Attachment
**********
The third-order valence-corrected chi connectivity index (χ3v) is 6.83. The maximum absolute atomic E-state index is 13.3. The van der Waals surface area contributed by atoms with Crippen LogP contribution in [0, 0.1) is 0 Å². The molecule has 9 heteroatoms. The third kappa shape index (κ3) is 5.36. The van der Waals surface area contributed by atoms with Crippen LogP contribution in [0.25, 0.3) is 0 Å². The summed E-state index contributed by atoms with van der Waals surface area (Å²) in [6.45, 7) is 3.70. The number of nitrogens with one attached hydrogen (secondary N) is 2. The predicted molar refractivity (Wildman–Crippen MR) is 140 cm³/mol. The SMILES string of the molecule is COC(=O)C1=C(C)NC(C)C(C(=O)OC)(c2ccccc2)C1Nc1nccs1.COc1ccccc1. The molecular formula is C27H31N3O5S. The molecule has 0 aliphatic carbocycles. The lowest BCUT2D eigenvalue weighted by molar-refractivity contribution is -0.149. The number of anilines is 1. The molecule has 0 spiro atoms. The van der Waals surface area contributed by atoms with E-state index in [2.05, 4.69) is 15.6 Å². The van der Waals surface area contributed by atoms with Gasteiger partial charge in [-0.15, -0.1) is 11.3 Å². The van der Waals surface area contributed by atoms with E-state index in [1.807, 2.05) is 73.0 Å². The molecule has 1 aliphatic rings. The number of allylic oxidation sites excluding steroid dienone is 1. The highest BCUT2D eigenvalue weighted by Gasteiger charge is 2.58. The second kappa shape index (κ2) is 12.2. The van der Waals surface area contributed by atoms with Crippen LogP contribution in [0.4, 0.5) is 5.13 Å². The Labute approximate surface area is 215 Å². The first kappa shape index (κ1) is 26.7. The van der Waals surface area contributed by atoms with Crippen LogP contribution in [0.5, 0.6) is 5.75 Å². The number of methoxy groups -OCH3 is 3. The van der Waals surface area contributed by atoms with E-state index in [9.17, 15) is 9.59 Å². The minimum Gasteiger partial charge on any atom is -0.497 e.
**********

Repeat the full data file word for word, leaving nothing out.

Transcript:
The third-order valence-corrected chi connectivity index (χ3v) is 6.83. The maximum absolute atomic E-state index is 13.3. The van der Waals surface area contributed by atoms with Crippen LogP contribution in [0, 0.1) is 0 Å². The molecule has 9 heteroatoms. The third kappa shape index (κ3) is 5.36. The van der Waals surface area contributed by atoms with Crippen LogP contribution in [0.25, 0.3) is 0 Å². The summed E-state index contributed by atoms with van der Waals surface area (Å²) in [6.45, 7) is 3.70. The number of nitrogens with one attached hydrogen (secondary N) is 2. The predicted molar refractivity (Wildman–Crippen MR) is 140 cm³/mol. The SMILES string of the molecule is COC(=O)C1=C(C)NC(C)C(C(=O)OC)(c2ccccc2)C1Nc1nccs1.COc1ccccc1. The molecular formula is C27H31N3O5S. The molecule has 0 aliphatic carbocycles. The lowest BCUT2D eigenvalue weighted by molar-refractivity contribution is -0.149. The number of anilines is 1. The molecule has 0 spiro atoms. The van der Waals surface area contributed by atoms with E-state index in [2.05, 4.69) is 15.6 Å². The van der Waals surface area contributed by atoms with Gasteiger partial charge in [-0.15, -0.1) is 11.3 Å². The van der Waals surface area contributed by atoms with E-state index in [1.807, 2.05) is 73.0 Å². The molecule has 1 aliphatic rings. The number of allylic oxidation sites excluding steroid dienone is 1. The highest BCUT2D eigenvalue weighted by Gasteiger charge is 2.58. The second kappa shape index (κ2) is 12.2. The van der Waals surface area contributed by atoms with Crippen LogP contribution in [0.4, 0.5) is 5.13 Å². The Labute approximate surface area is 215 Å². The first kappa shape index (κ1) is 26.7. The van der Waals surface area contributed by atoms with Crippen LogP contribution in [0.5, 0.6) is 5.75 Å². The number of methoxy groups -OCH3 is 3. The van der Waals surface area contributed by atoms with E-state index in [9.17, 15) is 9.59 Å². The minimum Gasteiger partial charge on any atom is -0.497 e.